As for Clutch Creations, this will be our 6th pitch competition and I’ve finally realized that it (a pitch competition) is not so much about the business viability or “coolest” product who wins, but rather the winner is the founder who is best at selling their idea verbally, with a visual deck emphasizing what they are saying. It is SALES. Take this example into account — We have all seen it; a great product with a poor salesman doesn't get the sale while consequently, a phenomenal salesman can sell you something you don’t need. Although in pitch competitions no one is “purchasing” your product on the spot, they should leave the event remembering who and what you are selling and be eager to see you move forward and take the next step.

The Deck.

Okay, back to basics: K-I-S-S (Keep it simple, stupid!) When creating your deck, allow your images to do the talking and keep your words concise and to the point. Images can tell the story while you add more value but having too many words on the slide can be counter-productive as the audience will be too busy reading the slide to hear what you’re saying.

Now, the visual appeal for creating the deck can also be a challenge. If you claim your company is new and innovative yet you show up with a 2008-looking PowerPoint presentation, you could very well lose credibility before you even open your mouth. The pitch deck is a beast of its own. But I am here to provide recommendations! is my BFF when it comes to creating pitch decks. It is the best, most user-friendly, and free design service on the web. No, Canva is not sponsoring this recommendation but I support their free and premium versions to satisfy all of your graphic design needs. Be the new, innovative company you claim to be and explore different designs. Shoot, hire someone if you need to! You are telling a story about your business. Would you open a children's book that was bland and boring? Don’t make your audience suffer; entertain them.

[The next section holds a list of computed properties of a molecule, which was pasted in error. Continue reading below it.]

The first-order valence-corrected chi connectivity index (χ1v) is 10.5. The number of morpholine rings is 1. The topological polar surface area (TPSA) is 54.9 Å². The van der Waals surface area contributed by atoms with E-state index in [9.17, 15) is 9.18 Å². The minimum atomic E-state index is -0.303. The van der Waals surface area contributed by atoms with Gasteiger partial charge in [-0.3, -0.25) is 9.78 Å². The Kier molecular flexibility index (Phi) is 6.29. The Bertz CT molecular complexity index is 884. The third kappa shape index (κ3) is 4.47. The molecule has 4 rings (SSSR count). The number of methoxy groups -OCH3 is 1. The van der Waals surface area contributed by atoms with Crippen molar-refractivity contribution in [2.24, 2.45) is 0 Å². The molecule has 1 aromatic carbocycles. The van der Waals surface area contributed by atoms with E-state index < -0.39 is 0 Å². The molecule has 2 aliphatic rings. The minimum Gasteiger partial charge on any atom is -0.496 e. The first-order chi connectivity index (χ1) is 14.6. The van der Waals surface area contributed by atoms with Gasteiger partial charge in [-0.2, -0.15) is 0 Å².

The Outcome.

Whether you win or not, (notice I didn’t say “lose” as there are no losers in a pitch competition, just better salesmen) you still should leave the competition feeling accomplished and proud. You did it! Give yourself a big ole pat on the back and take some time to reflect on the judges comments. You now have feedback you can build on, resources and network connections you can leverage and advice to help you fail fast and pivot. Don’t leave any pitch competition feeling defeated or upset if you missed a key sentence you wanted to say. If the rest of your pitch was great, focus on what was great and continue to show up for yourself, your team and your business. You are on your way my friend and I, Kristi, am happy to help in any way I can.

The Talk.

Sure, okay, talk the talk but also walk the walk. I’m here to share with you my embarrassing pitches of the past (to also showcase that it is okay to be a beginner! No one is born a public speaking queen/king.. except maybe Obama.) So with that being said, here are some links to previous pitches:

Happy pitching friends! If you have any thoughts, questions or comments on my post, feel free to email me :) and Stay Clutch!